Jenner & Block

Jenner & Block Achieves Landmark Settlement for 22,000 New York City Tenants

On June 6, 2012, in one of the firm’s most significant pro bono victories in recent years, a federal judge in New York approved a landmark settlement agreement between a class of 22,000 tenants and Pinnacle Group, one of New York City’s largest residential landlords.  The settlement successfully capped a five-year legal battle in this important impact litigation.

Pinnacle owns many rent-controlled apartments in New York, which has a very complicated set of laws and rent-control regulations.  The company, which denies all liability in connection with the settlement, was accused of orchestrating a campaign of harassment against its low-income tenants in an apparent effort to force them to move out so that new tenants – not under rent control – could move in, thereby making Pinnacle’s buildings more valuable.

After a 2006 New York Times article detailing a state attorney general’s investigation into Pinnacle’s actions, Betsy Gotbaum, the then-New York City public advocate, approached Jenner & Block to ask if the tenants had a cause of action that could be prosecuted civilly by a private law firm on a pro bono basis.

The firm and Partner Richard F. Levy answered the call.  The result was a creative and aggressive civil RICO lawsuit filed in July 2007 in the U.S. District Court for the Southern District of New York, with pendent state law claims for violation of the New York City Consumer Protection Act.

After the district court denied the defendant’s motion to dismiss the RICO claims and certified an injunctive and liability class, Pinnacle sought to appeal the class certification to the Second Circuit.  The day after the appeals court denied that motion, Pinnacle’s lawyers called the Firm to propose settlement talks.

However, the settlement discussions marked not the end of the story, but rather the start of a new and important chapter.  The firm found itself at odds with its titular clients, the five named class representatives, and it soon became clear that settling the case in the best interests of the class as a whole and obtaining court approval of the settlement over their objections would be a daunting, costly, and labor-intensive task.

Mediating the dispute, U.S. Magistrate Judge Roland Ellis told the named representatives that the settlement, which included an independent and streamlined claims administration process and a $2.5 million fund established by Pinnacle to assist the tenants in asserting their rights, was “far better than anything that could be obtained in litigation.”

But the named plaintiffs would not agree, so the firm, having, as class counsel, the power and obligation to settle the case in the best interest of the class, signed a settlement agreement with Pinnacle, on behalf of the class, in August 2011.

The agreement prompted the expected objections and litigation leading to a fairness hearing and the attempted intervention of three lawyers claiming they could better represent the tenants’ best interests.  While Judge Colleen McMahon rejected their claims, stating, “You have a law firm of national reputation, lawyers whose intelligence, diligence in connection with this lawsuit, and bona fides are not open to question,” she was not yet ready to approve the settlement.  She ordered additional notice and briefing to give herself a basis to conclude that the settlement and its procedures comported fully with due process and other federal standards.  As a result, the fairness hearing did not occur until April 12, 2012, and prompted yet further briefing.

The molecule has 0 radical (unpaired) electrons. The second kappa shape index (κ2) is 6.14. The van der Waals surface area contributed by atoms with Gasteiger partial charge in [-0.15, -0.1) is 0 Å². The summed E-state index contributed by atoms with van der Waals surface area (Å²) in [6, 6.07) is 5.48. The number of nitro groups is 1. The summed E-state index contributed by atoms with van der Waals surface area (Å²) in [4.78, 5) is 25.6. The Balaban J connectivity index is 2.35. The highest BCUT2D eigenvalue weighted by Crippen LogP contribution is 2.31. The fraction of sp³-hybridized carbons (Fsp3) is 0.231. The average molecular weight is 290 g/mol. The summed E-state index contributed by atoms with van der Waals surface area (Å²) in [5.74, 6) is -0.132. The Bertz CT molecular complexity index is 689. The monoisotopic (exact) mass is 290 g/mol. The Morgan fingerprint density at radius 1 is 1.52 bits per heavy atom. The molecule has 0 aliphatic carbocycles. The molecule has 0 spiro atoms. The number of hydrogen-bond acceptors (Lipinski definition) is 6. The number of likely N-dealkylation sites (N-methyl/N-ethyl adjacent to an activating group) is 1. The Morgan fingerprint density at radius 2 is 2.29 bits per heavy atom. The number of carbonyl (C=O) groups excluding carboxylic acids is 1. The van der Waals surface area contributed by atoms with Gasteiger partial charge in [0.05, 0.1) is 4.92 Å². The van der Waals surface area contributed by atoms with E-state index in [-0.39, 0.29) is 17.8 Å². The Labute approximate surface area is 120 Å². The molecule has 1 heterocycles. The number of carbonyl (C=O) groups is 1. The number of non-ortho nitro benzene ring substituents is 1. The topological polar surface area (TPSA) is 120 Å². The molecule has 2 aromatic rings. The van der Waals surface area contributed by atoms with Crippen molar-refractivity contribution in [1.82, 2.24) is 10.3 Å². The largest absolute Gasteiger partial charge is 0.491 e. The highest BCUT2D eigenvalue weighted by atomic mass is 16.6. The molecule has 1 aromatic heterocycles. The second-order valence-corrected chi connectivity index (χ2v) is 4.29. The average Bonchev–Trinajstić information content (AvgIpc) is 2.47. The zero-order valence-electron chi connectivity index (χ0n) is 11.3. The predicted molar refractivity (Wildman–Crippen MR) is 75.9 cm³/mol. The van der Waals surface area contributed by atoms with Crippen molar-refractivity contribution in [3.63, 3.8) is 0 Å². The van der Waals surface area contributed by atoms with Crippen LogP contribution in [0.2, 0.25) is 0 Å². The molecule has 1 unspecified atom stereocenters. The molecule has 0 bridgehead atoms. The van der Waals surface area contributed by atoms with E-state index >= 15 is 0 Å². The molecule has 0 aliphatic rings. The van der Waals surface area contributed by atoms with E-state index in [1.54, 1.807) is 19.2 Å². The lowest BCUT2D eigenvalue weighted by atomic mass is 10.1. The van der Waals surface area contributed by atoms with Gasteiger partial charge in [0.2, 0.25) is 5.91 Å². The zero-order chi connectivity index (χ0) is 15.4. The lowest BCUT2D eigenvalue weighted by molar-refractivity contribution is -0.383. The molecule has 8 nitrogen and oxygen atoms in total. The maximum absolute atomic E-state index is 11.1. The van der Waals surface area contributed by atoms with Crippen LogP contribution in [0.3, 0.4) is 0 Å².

Finally, on June 6, Judge McMahon issued her 56-page opinion approving the settlement, which included an agreement by Pinnacle to follow a series of “best practices” in their dealings with tenants.  In her ruling, Judge McMahon noted that she was relying, in part, on Jenner & Block’s excellent representation of the class.  She singled out Mr. Levy for high praise, specifically citing his “legal acumen and professional experience” as weighing in favor of approval.

“Whatever disagreements may exist,” Judge McMahon wrote, “the Court is completely assured of Class Counsel's competence, integrity, and good faith. The conduct of the litigation lay ultimately in Class Counsel's hands, and I am satisfied that he discharged his fiduciary duty to the best of his professional ability. Neither the Class nor the Court can demand more.”

In addition to Mr. Levy, the Pinnacle team included Associates Marisa K. Perry , Sabrina N. Guenther, Eddie A. Jauregui, Katherine A. Neville, Tarsha A. Phillibert and Joshua H. Rubin, and former Associate Chavi Keeney Nana.  Partners Ross B. Bricker, Michael T. Brody and Carletta F. Higginson also consistently offered their invaluable experience and skill.  In all, more than 50 Jenner & Block attorneys spent time on the matter.


The Pinnacle settlement is the type of pro bono victory not often seen in the legal profession.  It is likely that the success of the RICO claims and the relief afforded the class may well have a positive effect on future relations between residential tenants and landlords in New York City.  From a legal perspective, the case stands as an example of how tenacious and careful lawyers can obtain settlement relief for a class even under the most contentious of circumstances, including objections from the class representatives themselves.